The fifty year-old outboard motor on Rob’s boat was slow to start at the beginning of the day, and by the time we were leaving the seventh island it was really giving him fits. He had to pull the starter cord far too many times to count, and we began to wonder if we would have to flag down a passing boat for a tow. To make matters worse, the strong wind kept threatening to push us back against the rocks along the shore of that island, so that he would periodically have to stop pulling on the motor and man the oars to row us away from the rocks. I tried to help by paddling from time to time with a wooden paddle he had brought along, but the wind was much stronger than me.
Finally, the motor sputtered to a start and we moved on to the last island to grab the final cache in the series. The name of this cache was Beaver Tree, and it was hidden at a huge tree that beavers had tried to fell sometime in the past. Apparently, they finally gave up, realizing it was simply too big a job.
After logging the cache, we decided to sit under the beaver tree and enjoy some lunch. At one point I joked that maybe I should ration my food in case we were marooned on the island by the finicky outboard motor. By this time we were 2.5 miles from the boat ramp as the crow flies, a trip of about 3 miles when you take into account the obstacles along the way we would have to navigate around.
Fortunately, the motor did start and we were able to make our way back toward the ramp. Rob had planned to hide a cache on this trip at an island a little further down the lake. However, he decided it would be best to find a spot closer to the ramp so that if the motor failed to restart after he stopped to hide it, we would be close enough to row the rest of the way.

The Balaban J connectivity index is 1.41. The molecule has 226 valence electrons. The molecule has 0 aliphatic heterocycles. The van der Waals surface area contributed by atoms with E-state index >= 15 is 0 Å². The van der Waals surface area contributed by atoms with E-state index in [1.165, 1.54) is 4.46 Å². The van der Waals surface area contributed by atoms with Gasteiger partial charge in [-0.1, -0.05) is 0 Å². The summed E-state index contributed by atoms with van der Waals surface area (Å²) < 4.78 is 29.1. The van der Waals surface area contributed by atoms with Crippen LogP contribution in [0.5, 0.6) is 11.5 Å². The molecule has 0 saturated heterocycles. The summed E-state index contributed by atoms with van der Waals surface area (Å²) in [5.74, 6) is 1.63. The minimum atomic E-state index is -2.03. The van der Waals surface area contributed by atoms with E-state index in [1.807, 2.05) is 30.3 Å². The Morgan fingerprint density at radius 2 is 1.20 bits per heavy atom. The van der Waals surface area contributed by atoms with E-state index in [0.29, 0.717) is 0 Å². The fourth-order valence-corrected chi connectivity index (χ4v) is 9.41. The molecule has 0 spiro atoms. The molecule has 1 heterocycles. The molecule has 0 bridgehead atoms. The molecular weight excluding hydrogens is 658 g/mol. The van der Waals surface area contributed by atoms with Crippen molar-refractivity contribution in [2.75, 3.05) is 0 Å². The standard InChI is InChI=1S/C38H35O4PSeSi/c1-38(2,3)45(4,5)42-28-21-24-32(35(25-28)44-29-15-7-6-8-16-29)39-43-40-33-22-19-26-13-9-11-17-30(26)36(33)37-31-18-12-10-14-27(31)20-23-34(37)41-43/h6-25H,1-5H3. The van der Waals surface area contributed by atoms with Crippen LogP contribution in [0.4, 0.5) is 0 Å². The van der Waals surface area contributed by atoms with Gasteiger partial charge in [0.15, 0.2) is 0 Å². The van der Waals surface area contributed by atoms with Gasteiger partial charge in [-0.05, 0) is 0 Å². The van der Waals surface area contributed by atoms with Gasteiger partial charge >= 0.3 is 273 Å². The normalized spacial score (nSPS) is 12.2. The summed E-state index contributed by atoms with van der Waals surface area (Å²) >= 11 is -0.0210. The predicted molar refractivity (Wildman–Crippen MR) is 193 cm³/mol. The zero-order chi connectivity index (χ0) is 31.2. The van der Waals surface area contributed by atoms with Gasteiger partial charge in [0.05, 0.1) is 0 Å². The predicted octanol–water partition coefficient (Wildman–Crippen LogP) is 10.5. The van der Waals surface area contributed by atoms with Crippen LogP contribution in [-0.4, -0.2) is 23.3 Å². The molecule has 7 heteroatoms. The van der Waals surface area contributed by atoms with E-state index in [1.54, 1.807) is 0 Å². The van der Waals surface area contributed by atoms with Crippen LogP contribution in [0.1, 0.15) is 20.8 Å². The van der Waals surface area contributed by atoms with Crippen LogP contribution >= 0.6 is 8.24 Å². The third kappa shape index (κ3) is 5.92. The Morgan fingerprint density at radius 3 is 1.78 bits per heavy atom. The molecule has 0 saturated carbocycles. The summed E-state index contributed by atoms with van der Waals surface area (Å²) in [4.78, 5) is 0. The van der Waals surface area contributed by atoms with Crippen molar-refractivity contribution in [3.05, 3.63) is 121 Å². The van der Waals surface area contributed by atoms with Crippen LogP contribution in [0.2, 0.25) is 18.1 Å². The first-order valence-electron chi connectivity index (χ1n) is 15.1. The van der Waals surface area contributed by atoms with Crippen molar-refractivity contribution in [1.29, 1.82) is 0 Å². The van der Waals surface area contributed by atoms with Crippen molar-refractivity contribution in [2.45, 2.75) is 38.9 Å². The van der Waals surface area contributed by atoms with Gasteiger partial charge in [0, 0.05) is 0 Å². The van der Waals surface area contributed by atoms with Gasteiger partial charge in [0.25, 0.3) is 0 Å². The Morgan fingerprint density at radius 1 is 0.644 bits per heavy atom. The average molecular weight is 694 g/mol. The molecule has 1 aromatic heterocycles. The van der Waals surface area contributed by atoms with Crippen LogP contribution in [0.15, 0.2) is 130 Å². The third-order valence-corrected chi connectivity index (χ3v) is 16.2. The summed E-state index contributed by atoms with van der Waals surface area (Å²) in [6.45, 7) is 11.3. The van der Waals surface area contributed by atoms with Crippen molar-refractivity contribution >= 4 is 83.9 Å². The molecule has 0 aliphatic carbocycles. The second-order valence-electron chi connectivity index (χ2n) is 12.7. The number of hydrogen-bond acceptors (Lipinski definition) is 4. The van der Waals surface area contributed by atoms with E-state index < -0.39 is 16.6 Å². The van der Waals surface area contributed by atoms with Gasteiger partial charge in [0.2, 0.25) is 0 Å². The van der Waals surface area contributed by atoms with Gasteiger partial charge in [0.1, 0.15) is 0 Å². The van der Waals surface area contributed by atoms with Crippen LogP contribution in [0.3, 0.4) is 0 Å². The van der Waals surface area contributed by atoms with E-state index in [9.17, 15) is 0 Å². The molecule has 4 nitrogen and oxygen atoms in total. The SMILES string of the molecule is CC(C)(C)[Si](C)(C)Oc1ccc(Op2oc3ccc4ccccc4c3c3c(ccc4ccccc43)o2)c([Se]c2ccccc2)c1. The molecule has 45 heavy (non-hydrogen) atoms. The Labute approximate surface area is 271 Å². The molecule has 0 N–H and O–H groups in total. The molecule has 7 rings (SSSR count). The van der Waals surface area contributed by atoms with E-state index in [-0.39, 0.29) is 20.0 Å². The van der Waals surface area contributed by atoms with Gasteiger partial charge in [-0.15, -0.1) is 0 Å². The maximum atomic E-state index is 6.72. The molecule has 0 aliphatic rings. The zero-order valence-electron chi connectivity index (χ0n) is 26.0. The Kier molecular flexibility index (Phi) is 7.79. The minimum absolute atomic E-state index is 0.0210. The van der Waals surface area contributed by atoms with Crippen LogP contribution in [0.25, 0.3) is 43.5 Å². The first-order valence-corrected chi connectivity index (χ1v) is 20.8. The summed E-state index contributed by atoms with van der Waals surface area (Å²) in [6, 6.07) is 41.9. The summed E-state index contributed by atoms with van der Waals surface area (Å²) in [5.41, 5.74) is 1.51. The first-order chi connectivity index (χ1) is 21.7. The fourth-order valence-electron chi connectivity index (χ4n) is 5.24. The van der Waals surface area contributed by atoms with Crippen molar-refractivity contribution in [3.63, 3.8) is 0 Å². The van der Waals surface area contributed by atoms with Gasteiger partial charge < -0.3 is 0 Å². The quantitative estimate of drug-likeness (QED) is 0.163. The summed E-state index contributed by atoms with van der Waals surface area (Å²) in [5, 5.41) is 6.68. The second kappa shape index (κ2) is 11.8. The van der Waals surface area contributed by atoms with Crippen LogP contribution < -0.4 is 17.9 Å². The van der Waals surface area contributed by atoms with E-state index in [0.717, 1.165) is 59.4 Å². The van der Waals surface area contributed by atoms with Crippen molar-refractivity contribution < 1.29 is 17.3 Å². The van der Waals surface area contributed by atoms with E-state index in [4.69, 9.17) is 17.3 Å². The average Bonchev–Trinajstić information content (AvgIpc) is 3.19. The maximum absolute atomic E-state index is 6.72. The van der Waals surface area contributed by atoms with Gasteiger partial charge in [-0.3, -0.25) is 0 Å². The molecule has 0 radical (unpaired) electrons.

We stopped within view of the ramp and Rob hid his cache. Then we made it back to the ramp, pulled the boat out of the water, and then searched for the cache that was hidden there. It was hidden in a guard rail, and when Rob pulled it out it was covered with strange looking bugs with electric blue heads and red bodies. I later learned that these were Florida Stink Bugs. I’m glad that they didn’t stink up the cache or us.
We then found a few more caches in the area of the boat ramp, including a fun puzzle cache. It involved first finding a traditional cache that contained three hints in the container for the puzzle. The first two hints were the north and west coordinates for the puzzle cache. The third was a numeric combination that we would need to open the cache.
The final location for the puzzle cache was within walking distance down a gravel road, so we set off in search of it. It turned out to be a metal box with an antenna on top affixed to a tree. As suspected it had a combination lock that had to be opened to access the cache.
As we walked back out of the woods, we encountered a man with two very young boys. The boys were dressed in blaze orange shirts, and each carried a rifle that looked very large in their little arms. We realized that hunting season must be upon us and that we need to start wearing orange when we are caching in the woods.
We stopped off in Morristown to find a cache with about 20 favorite points. It turned out to be a very large “dirty tube” – PVC pipe with capped ends. We then made our way toward home, stopping one more time along the way to find a couple of newer caches hidden by Ang and his mom RedRider at Exit 36.
It was a truly successful day, with a great variety of caches and sites. Cherokee Lake is much bigger than the small section we explored today, and there are many more caches to be found there. I hope to return soon to see more of this beautiful lake.